If you’ve recently purchased a throw pillow, ceiling fan, fire pit, or bar stool, there’s a decent chance it’s from Wayfair.
The Boston-based online retailer sells every manner of home furnishing and household item, and it’s growing at a rapid pace. Since Wayfair’s founding, the business has become the largest online retailer of home furnishings in the U.S., surpassing $2.25 billion in annual sales in 2015.
Shah co-founded Wayfair (formerly known as CSN Stores) with former Cornell classmate Steve Conine in 2002 when the pair had an inkling that the e-commerce industry was going to boom. The first domain name they bought was “racksandstands.com.” It sold racks and stands.
“It took off,” Shah said. So Shah and Conine started buying up niche domain names to sell other types of home goods. There was simplydogbeds.com, justshagrugs.com, and even dinnerplates.com, but by 2011, the business had grown too large. They wanted to become a branded retailer, so they consolidated the domains to just one — Wayfair.com.
Four and a half years later, Shah oversees nearly 4,000 employees globally, with about 2,000 based in Boston at 4 Copley Place.
Boston.com met with Shah recently to hear more about what it’s like building an e-commerce site from the ground up.
Describe a typical day for you.
They tend to vary. I travel about 40 percent of the time. When I’m in the office, I’m usually here by 8:15 a.m. and leave a little after 6 p.m. The majority of my day is scheduled. I’ll have meetings with my direct reports, and meetings with different teams. Occasionally, I’ll meet with an investor or suppliers. We’re growing a lot in team size, so on any given weekday, I’ll have interviews with people who I’m getting close to extending an offer to.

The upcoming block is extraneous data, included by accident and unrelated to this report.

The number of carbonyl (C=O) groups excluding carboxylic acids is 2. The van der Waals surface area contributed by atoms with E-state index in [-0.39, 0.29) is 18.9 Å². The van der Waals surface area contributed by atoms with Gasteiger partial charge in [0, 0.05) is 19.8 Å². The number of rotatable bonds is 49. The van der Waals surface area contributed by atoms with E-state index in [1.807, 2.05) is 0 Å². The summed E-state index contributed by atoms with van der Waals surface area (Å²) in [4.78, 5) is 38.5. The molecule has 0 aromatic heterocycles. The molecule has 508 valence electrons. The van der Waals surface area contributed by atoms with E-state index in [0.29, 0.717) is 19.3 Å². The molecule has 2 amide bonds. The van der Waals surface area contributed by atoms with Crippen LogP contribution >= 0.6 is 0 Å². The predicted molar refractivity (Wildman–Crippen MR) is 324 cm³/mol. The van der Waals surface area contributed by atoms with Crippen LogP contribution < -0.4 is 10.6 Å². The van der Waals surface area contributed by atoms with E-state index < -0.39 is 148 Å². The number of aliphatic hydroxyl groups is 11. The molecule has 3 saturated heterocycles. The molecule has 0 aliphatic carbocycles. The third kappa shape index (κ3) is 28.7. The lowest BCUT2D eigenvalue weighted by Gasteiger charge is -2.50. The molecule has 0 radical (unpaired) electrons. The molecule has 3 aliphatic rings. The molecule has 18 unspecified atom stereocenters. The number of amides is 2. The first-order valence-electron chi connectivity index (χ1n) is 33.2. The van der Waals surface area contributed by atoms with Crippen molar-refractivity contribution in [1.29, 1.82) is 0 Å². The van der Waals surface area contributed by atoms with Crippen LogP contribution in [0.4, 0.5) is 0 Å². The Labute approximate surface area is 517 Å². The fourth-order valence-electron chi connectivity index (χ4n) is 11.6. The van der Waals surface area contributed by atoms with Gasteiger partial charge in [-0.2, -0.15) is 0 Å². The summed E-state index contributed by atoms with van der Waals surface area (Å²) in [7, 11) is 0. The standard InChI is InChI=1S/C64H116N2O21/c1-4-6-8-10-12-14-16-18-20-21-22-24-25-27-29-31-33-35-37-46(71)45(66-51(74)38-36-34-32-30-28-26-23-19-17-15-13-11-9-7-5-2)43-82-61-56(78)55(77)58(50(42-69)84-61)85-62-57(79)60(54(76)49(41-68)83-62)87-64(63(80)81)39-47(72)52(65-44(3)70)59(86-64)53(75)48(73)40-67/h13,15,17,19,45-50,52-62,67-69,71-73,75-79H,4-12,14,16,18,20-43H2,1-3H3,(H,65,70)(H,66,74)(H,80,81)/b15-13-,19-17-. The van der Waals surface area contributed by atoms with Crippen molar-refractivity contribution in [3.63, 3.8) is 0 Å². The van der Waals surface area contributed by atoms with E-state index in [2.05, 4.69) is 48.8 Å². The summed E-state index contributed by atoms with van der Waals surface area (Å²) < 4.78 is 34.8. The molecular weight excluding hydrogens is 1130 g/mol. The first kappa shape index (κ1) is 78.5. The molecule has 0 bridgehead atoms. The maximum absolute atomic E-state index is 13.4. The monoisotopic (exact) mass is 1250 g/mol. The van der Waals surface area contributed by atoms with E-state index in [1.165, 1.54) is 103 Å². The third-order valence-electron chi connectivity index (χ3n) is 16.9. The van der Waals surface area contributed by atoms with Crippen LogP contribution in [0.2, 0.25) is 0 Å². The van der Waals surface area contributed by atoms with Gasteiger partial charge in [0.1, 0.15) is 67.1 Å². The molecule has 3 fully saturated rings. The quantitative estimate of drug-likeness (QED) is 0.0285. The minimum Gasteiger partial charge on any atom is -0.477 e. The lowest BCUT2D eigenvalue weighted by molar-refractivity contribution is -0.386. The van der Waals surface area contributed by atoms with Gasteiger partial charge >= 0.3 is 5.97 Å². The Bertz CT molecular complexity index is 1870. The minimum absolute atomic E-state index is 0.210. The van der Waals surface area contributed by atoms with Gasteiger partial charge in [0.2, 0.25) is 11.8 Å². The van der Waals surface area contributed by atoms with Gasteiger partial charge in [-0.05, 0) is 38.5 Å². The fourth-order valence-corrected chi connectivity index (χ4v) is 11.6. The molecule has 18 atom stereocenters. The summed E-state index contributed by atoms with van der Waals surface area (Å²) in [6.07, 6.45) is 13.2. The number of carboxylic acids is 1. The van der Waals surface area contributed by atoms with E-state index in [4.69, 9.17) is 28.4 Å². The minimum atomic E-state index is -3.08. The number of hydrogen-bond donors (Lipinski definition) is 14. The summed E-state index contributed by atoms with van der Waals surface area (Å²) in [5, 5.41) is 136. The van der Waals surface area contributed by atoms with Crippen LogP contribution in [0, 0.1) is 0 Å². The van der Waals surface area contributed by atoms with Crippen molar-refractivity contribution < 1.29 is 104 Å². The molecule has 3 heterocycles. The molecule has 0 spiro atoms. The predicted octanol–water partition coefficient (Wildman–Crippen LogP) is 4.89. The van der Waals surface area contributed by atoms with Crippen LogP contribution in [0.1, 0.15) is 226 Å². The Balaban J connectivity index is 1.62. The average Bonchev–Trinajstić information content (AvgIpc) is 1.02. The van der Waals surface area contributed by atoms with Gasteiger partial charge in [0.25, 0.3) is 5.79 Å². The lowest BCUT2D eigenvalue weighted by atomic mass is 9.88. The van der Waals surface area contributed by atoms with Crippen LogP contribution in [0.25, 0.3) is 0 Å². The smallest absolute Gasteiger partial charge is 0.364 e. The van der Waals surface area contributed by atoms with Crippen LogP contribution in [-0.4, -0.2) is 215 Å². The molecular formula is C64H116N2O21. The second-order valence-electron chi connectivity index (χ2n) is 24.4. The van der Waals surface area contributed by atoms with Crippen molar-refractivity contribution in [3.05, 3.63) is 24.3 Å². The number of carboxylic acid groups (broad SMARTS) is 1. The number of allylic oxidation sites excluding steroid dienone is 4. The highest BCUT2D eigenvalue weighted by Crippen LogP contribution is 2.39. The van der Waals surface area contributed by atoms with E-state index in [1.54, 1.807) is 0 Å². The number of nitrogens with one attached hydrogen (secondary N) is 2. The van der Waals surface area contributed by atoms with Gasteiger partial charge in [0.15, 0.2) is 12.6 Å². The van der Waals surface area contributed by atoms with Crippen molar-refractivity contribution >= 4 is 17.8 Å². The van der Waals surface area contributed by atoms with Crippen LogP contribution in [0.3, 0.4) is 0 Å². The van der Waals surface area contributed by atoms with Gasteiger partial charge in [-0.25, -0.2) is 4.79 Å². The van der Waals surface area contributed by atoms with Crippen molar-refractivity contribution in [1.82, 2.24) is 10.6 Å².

Did you always know you wanted to be an entrepreneur?
When I was growing up, it wasn’t clear that being an entrepreneur was a thing you could choose to go do. I was that kid that had the lawn mowing business and the paper route and the baseball trading business. So I had the entrepreneurial thing, but I didn’t know it was an option. This was before it was an option in colleges.
I was an engineering student at Cornell, and there was only one entrepreneur class. Now there are 300 classes on it at Cornell. So at the time, in that one course, Steve Conine and I started a business plan and started our own business. We kept growing it, then sold it, and we enjoyed it. We weren’t sure what to do after, so we poked around and then started [Wayfair].
It was easier for us because we were young at the time. It’s much easier to take risks when you’re younger.
What is the most rewarding part of your job?
We keep growing. We just added 1,000 desks, and I love the high energy level a lot of young folks have. We’re trying to make new things and make things come to life. I love the ambition and the energy level of our employees.
What do you look for when hiring workers?